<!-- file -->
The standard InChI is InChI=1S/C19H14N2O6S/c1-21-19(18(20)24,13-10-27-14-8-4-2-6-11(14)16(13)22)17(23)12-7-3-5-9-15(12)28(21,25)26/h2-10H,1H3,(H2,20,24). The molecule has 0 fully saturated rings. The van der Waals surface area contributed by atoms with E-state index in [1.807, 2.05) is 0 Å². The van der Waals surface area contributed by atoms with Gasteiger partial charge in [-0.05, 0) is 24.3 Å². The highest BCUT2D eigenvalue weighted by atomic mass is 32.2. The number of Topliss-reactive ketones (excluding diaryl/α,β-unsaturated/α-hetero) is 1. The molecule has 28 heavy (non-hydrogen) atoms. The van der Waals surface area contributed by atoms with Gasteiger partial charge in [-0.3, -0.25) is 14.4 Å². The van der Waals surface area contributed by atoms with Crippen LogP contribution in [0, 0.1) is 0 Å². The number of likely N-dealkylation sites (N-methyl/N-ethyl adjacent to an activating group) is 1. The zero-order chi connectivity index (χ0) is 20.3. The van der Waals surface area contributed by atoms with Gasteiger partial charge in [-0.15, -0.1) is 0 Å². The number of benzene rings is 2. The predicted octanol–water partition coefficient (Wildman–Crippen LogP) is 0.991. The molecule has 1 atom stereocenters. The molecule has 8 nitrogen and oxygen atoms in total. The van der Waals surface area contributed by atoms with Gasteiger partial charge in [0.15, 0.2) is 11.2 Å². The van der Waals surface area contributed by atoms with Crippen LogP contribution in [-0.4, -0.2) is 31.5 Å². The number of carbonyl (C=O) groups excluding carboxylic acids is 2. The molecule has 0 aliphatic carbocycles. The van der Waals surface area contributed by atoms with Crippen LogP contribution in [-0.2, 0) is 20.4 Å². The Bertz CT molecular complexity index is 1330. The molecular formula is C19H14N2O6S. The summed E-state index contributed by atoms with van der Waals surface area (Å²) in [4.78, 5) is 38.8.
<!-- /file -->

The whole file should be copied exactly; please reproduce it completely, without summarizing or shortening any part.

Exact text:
The standard InChI is InChI=1S/C19H14N2O6S/c1-21-19(18(20)24,13-10-27-14-8-4-2-6-11(14)16(13)22)17(23)12-7-3-5-9-15(12)28(21,25)26/h2-10H,1H3,(H2,20,24). The molecule has 0 fully saturated rings. The van der Waals surface area contributed by atoms with E-state index in [1.807, 2.05) is 0 Å². The van der Waals surface area contributed by atoms with Gasteiger partial charge in [-0.05, 0) is 24.3 Å². The highest BCUT2D eigenvalue weighted by atomic mass is 32.2. The number of Topliss-reactive ketones (excluding diaryl/α,β-unsaturated/α-hetero) is 1. The molecule has 28 heavy (non-hydrogen) atoms. The van der Waals surface area contributed by atoms with Gasteiger partial charge in [-0.3, -0.25) is 14.4 Å². The van der Waals surface area contributed by atoms with Crippen LogP contribution in [0, 0.1) is 0 Å². The number of likely N-dealkylation sites (N-methyl/N-ethyl adjacent to an activating group) is 1. The zero-order chi connectivity index (χ0) is 20.3. The van der Waals surface area contributed by atoms with Gasteiger partial charge in [-0.15, -0.1) is 0 Å². The number of benzene rings is 2. The predicted octanol–water partition coefficient (Wildman–Crippen LogP) is 0.991. The molecule has 1 atom stereocenters. The molecule has 8 nitrogen and oxygen atoms in total. The van der Waals surface area contributed by atoms with Gasteiger partial charge in [0.15, 0.2) is 11.2 Å². The van der Waals surface area contributed by atoms with Crippen LogP contribution in [-0.4, -0.2) is 31.5 Å². The number of carbonyl (C=O) groups excluding carboxylic acids is 2. The molecule has 0 aliphatic carbocycles. The van der Waals surface area contributed by atoms with Crippen LogP contribution in [-0.2, 0) is 20.4 Å². The Bertz CT molecular complexity index is 1330. The molecular formula is C19H14N2O6S. The summed E-state index contributed by atoms with van der Waals surface area (Å²) in [4.78, 5) is 38.8.